Top Congressional Republicans want to overturn a
A Congressional Review Act
The resolution seeks to overturn the Federal Highway Administration’s December 2023 rule mandating that state transportation departments and MPOs set declining emissions targets, a regulation that opposing states have said would affect their infrastructure investment decisions.
“When we negotiated the bipartisan Infrastructure Investment and Jobs Act, we specifically left out the authority FHWA is attempting to exercise with its greenhouse gas emissions performance measure requirement,” said Sen. Shelley Moore Capito, R-W. Va., ranking member of the Environment and Public Works Committee, who introduced the resolution along with Sen. Kevin Cramer, R-N.D. “FHWA’s final rule limits the flexibility of states to advance their own transportation investment priorities, jeopardizing critical investments, jobs, and economic growth across the country.”
The rule, which took effect in January, requires state departments of transportation and metropolitan planning organizations to measure greenhouse gas emissions from vehicles and implement targets to reduce the emissions. The DOT said the rule would help meet Biden’s national goal achieving a 50% GHG emission reduction by 2030 and net-zero emissions by 2050. Transportation is the largest greenhouse gas contributor in the U.S., accounting for just under 30% of the country’s emissions in 2021,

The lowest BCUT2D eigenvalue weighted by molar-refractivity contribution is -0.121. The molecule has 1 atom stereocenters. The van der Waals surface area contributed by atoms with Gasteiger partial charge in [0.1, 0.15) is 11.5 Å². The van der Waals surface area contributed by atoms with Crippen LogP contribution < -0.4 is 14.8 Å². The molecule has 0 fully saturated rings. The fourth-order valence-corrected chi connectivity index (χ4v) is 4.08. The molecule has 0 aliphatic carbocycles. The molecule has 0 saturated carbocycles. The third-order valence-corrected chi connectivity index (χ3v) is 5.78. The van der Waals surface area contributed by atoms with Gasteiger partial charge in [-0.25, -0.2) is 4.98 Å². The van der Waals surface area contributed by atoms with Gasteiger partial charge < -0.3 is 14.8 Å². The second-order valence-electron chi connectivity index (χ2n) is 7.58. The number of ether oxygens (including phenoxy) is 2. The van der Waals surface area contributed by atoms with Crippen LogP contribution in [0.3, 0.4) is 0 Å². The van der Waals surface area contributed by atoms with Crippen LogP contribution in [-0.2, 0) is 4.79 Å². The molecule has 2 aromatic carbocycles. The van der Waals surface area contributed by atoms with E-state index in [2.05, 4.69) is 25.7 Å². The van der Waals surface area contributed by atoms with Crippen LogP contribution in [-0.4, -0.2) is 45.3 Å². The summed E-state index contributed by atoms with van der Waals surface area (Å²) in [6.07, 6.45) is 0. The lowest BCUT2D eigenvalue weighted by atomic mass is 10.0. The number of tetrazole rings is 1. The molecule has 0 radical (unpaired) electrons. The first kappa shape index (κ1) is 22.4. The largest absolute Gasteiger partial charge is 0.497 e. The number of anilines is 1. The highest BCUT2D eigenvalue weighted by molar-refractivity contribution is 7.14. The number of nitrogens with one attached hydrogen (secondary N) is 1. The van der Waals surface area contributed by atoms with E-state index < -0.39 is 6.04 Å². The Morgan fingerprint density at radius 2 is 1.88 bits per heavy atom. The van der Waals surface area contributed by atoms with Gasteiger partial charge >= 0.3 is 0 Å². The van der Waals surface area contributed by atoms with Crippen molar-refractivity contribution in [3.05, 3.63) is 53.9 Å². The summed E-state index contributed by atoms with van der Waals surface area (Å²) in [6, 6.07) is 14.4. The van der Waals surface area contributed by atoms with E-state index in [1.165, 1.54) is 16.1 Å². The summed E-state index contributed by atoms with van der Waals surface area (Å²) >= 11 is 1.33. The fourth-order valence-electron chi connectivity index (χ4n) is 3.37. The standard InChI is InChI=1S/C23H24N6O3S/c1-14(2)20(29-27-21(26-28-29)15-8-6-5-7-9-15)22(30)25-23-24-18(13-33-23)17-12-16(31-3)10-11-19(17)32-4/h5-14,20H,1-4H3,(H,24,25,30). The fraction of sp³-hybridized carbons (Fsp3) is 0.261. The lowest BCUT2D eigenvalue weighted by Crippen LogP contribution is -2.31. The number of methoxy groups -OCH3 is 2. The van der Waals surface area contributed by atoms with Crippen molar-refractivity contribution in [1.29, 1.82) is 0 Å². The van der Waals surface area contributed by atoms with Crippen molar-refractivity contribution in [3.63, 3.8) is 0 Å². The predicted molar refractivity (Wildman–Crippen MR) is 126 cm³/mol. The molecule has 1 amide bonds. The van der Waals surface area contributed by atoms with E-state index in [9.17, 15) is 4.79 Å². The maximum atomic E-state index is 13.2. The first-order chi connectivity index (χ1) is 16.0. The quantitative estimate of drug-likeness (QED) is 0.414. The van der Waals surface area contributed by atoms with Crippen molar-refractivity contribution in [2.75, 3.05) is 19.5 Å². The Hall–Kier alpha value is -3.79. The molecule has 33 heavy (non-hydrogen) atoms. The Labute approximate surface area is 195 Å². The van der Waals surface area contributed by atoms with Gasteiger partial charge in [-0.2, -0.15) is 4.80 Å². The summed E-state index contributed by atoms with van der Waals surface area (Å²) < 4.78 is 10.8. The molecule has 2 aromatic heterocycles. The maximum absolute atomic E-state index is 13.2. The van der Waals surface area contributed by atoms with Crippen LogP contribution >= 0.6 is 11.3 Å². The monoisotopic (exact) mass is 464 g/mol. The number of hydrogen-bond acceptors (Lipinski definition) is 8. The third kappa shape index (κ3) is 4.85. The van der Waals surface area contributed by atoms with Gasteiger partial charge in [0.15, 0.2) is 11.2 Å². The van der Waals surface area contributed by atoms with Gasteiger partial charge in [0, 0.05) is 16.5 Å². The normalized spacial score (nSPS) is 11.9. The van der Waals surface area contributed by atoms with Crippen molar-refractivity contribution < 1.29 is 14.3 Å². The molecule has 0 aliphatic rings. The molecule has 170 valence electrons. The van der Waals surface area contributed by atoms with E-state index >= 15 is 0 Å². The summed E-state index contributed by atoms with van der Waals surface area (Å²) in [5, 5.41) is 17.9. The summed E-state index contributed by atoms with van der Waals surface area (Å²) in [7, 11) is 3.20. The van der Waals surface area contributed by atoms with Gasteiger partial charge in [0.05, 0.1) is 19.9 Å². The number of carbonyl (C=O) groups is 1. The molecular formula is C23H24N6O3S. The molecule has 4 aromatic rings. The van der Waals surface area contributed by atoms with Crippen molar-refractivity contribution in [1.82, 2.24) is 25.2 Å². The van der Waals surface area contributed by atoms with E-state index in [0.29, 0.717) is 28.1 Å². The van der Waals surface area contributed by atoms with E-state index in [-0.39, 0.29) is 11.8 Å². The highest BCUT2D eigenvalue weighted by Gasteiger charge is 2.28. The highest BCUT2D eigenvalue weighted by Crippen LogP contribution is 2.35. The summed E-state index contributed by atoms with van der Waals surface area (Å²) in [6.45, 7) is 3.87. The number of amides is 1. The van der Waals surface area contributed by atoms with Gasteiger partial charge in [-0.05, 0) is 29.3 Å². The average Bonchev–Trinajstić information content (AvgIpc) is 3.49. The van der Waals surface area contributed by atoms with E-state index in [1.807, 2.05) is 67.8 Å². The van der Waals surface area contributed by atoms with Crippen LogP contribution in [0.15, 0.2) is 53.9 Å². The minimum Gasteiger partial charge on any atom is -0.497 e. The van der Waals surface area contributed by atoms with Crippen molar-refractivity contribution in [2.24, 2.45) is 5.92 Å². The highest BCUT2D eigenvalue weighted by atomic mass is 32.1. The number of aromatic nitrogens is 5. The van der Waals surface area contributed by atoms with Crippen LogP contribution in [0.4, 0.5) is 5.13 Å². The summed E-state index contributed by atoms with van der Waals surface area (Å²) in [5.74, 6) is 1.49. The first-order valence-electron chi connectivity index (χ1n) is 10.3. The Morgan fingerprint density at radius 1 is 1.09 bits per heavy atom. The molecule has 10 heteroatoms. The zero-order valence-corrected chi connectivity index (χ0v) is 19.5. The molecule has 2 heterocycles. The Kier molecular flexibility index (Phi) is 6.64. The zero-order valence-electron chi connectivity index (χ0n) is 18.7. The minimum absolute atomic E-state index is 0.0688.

State DOTs and MPOs are required to gather emissions data from vehicles into a single standard, and establish carbon emission targets that will be reviewed every two years. The rule requires the targets to decline over time but leave it to states and MPOs to set the actual targets and strategies for meeting them and does not include any penalties. The first targets were due by Feb. 1, 2024, which critics said was too short a deadline.
State DOTs are split in their support or opposition of the rule, according to the American Association of Highway Transportation Officials, which submitted a
In January, attorneys general from
Industry groups including the American Road & Transportation Builders Association, the Association General Contractors of America and the U.S. Chamber of Commerce also want the rule overturned, telling lawmakers in a Feb. 6 letter that it is “regulatory overreach” that “has the potential to limit improvements to our infrastructure.”